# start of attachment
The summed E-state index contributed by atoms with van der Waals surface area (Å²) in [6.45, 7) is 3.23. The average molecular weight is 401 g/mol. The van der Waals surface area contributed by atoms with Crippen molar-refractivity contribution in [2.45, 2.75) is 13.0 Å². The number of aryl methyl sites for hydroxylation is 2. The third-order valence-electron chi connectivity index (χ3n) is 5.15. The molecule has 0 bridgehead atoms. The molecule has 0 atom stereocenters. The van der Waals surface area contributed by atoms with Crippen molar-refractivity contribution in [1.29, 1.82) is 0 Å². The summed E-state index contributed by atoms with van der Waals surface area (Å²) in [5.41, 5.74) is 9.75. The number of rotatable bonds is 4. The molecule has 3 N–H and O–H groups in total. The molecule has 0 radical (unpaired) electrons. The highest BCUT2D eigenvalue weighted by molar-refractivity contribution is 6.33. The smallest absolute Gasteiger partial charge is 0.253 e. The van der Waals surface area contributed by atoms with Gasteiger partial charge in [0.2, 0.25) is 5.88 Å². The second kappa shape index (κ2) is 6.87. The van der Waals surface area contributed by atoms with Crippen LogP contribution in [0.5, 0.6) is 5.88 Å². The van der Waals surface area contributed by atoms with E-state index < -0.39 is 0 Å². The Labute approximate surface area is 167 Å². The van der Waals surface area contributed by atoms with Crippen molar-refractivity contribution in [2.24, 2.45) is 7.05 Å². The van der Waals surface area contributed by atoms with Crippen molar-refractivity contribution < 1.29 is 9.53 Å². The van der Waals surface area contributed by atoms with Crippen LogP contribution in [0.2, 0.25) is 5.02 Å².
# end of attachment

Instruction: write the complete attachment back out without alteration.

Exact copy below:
The summed E-state index contributed by atoms with van der Waals surface area (Å²) in [6.45, 7) is 3.23. The average molecular weight is 401 g/mol. The van der Waals surface area contributed by atoms with Crippen molar-refractivity contribution in [2.45, 2.75) is 13.0 Å². The number of aryl methyl sites for hydroxylation is 2. The third-order valence-electron chi connectivity index (χ3n) is 5.15. The molecule has 0 bridgehead atoms. The molecule has 0 atom stereocenters. The van der Waals surface area contributed by atoms with Crippen molar-refractivity contribution in [1.29, 1.82) is 0 Å². The summed E-state index contributed by atoms with van der Waals surface area (Å²) in [5.41, 5.74) is 9.75. The number of rotatable bonds is 4. The molecule has 3 N–H and O–H groups in total. The molecule has 0 radical (unpaired) electrons. The highest BCUT2D eigenvalue weighted by molar-refractivity contribution is 6.33. The smallest absolute Gasteiger partial charge is 0.253 e. The van der Waals surface area contributed by atoms with Gasteiger partial charge in [0.2, 0.25) is 5.88 Å². The second kappa shape index (κ2) is 6.87. The van der Waals surface area contributed by atoms with Crippen LogP contribution in [0.5, 0.6) is 5.88 Å². The van der Waals surface area contributed by atoms with E-state index < -0.39 is 0 Å². The Labute approximate surface area is 167 Å². The van der Waals surface area contributed by atoms with Crippen molar-refractivity contribution in [2.24, 2.45) is 7.05 Å². The van der Waals surface area contributed by atoms with Crippen molar-refractivity contribution < 1.29 is 9.53 Å². The van der Waals surface area contributed by atoms with Crippen LogP contribution in [0.2, 0.25) is 5.02 Å².